The complete records of the Allied Screening Commission (ASC) are held at the National Archives in Washington (NARA). The ASC carried out a 2-year investigation, immediately after the War, into assistance given by Italians to Allied escapers. For reasons too long to relate here, all those docs (over a million) ended up in Washington.

    It may take some time but you can make an enquiry here:
    Contact the National Archives
    Give as many names and places as you can, and explain why you are making this enquiry. You will probably have to pay something and I don't know how long it will take. Good luck and let us know how you get on!

  6. Bruce A

    Bruce A Member

    Dear Piero,

    Please thank Mr Marchesani for the photos and coordinates, it was very kind of him. I look forward to reading your story but I'm sure I can assist with more details if you'd like to include them?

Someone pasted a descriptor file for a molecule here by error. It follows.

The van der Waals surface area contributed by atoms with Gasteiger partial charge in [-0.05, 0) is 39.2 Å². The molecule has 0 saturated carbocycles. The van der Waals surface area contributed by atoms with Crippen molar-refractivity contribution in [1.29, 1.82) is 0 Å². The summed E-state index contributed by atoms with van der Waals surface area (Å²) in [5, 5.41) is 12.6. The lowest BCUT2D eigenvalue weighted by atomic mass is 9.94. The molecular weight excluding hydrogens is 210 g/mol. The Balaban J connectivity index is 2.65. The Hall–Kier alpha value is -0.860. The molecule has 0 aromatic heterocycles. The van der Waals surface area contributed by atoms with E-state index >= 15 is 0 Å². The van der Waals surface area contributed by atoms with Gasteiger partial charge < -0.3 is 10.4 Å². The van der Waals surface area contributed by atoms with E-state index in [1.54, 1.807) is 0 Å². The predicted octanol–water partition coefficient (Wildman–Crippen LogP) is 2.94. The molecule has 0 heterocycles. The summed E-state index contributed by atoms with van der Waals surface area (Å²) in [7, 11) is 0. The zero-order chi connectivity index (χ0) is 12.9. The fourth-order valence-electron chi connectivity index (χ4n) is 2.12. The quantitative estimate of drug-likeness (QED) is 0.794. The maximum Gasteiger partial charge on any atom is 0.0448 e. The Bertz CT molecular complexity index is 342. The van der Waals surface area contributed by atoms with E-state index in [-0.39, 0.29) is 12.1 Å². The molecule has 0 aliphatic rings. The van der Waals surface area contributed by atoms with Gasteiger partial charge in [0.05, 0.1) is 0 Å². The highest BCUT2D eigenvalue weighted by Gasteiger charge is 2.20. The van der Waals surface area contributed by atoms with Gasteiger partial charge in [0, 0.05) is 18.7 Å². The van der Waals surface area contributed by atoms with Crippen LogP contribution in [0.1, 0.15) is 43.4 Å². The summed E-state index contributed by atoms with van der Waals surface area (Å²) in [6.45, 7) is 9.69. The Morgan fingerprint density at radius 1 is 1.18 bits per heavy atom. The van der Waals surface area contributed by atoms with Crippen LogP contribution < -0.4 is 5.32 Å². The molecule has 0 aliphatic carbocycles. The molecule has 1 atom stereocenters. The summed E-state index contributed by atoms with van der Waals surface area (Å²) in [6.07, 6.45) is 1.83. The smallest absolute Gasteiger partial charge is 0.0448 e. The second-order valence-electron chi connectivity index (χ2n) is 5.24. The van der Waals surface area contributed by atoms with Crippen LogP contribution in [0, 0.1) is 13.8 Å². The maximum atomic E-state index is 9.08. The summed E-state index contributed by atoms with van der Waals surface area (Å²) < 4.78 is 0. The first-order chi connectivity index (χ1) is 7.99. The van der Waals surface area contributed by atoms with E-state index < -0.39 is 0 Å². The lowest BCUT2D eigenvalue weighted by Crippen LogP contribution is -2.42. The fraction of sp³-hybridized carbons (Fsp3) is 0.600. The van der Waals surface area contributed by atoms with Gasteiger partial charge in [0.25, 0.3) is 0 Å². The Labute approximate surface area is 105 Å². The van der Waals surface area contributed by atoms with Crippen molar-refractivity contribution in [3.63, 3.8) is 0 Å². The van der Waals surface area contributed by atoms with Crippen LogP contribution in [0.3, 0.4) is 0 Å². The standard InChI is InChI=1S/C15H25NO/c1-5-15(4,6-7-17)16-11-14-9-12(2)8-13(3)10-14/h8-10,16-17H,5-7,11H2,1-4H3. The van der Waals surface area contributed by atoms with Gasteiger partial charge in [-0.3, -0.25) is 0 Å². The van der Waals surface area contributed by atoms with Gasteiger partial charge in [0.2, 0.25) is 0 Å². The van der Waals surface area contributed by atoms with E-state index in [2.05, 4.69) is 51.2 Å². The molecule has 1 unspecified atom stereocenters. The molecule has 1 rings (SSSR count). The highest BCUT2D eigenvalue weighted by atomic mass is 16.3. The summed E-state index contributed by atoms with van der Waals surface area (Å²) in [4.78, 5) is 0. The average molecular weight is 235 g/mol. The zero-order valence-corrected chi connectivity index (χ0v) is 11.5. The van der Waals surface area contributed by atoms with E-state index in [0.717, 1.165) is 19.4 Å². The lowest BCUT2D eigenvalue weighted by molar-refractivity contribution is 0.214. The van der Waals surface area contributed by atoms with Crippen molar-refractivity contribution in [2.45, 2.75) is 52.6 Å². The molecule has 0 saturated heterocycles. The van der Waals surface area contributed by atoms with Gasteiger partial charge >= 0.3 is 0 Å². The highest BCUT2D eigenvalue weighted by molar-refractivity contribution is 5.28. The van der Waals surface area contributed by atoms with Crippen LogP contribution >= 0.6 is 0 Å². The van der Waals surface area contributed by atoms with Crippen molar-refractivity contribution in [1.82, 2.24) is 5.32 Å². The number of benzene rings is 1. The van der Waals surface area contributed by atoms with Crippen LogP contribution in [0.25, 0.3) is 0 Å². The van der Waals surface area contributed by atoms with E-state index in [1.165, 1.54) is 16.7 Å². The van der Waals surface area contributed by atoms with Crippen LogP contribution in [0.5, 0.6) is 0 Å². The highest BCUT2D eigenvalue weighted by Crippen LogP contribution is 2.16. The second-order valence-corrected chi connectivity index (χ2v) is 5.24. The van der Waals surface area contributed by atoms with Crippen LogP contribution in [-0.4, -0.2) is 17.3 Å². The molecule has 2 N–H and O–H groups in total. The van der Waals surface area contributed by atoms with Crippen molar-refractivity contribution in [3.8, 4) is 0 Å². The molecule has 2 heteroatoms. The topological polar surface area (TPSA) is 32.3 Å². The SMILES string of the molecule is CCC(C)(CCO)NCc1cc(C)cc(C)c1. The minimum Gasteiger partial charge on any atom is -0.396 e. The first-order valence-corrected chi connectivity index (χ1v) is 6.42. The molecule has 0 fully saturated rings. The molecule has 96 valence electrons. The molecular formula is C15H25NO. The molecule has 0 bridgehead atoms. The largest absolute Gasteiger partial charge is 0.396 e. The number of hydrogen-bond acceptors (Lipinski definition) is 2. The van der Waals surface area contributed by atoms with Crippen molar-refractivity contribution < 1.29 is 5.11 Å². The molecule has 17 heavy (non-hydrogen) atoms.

Once I'm home I'll visit the UK Public Records Office to gather copies of both my father's and George Tudor's full Escape & Evasion Reports as I currently only have a single page. In that report I expect there'll be information about the Bazzanos role in their escape. The PRO will also have more relevant detail which I'll be happy to share.

    Kind regards,

  7. Bruce A

    Bruce A Member

    Hi Anne,

    Thanks for the guidance, I'll email the NARA archives and perhaps pay them a visit as I occasionally have business in Washington.

    In addition, I'm sure there's a register of payments made to claimants for helping escaped POWs. This is, I believe available at the UK PRO which I'll go to in the next month or so.